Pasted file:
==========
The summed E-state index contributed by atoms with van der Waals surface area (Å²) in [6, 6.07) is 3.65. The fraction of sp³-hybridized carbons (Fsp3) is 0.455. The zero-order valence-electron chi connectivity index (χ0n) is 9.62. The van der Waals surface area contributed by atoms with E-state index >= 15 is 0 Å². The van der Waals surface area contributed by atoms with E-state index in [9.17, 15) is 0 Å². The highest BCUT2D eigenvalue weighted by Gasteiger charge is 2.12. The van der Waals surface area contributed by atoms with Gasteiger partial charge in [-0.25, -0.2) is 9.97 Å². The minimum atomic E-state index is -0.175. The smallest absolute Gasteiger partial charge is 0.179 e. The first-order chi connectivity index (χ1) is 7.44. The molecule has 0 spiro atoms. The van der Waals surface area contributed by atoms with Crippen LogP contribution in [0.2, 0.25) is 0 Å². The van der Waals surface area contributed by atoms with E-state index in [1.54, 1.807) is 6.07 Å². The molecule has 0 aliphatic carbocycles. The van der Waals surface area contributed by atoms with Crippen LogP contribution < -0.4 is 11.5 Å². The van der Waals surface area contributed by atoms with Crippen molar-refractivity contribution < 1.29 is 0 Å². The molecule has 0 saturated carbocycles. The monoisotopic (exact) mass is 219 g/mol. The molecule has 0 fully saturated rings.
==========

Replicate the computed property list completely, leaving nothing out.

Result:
The summed E-state index contributed by atoms with van der Waals surface area (Å²) in [6, 6.07) is 3.65. The fraction of sp³-hybridized carbons (Fsp3) is 0.455. The zero-order valence-electron chi connectivity index (χ0n) is 9.62. The van der Waals surface area contributed by atoms with E-state index >= 15 is 0 Å². The van der Waals surface area contributed by atoms with E-state index in [9.17, 15) is 0 Å². The highest BCUT2D eigenvalue weighted by Gasteiger charge is 2.12. The van der Waals surface area contributed by atoms with Gasteiger partial charge in [-0.25, -0.2) is 9.97 Å². The minimum atomic E-state index is -0.175. The smallest absolute Gasteiger partial charge is 0.179 e. The first-order chi connectivity index (χ1) is 7.44. The molecule has 0 spiro atoms. The van der Waals surface area contributed by atoms with Crippen LogP contribution in [0.2, 0.25) is 0 Å². The van der Waals surface area contributed by atoms with E-state index in [1.54, 1.807) is 6.07 Å². The molecule has 0 aliphatic carbocycles. The van der Waals surface area contributed by atoms with Crippen LogP contribution < -0.4 is 11.5 Å². The van der Waals surface area contributed by atoms with Crippen molar-refractivity contribution < 1.29 is 0 Å². The molecule has 0 saturated carbocycles. The monoisotopic (exact) mass is 219 g/mol. The molecule has 0 fully saturated rings.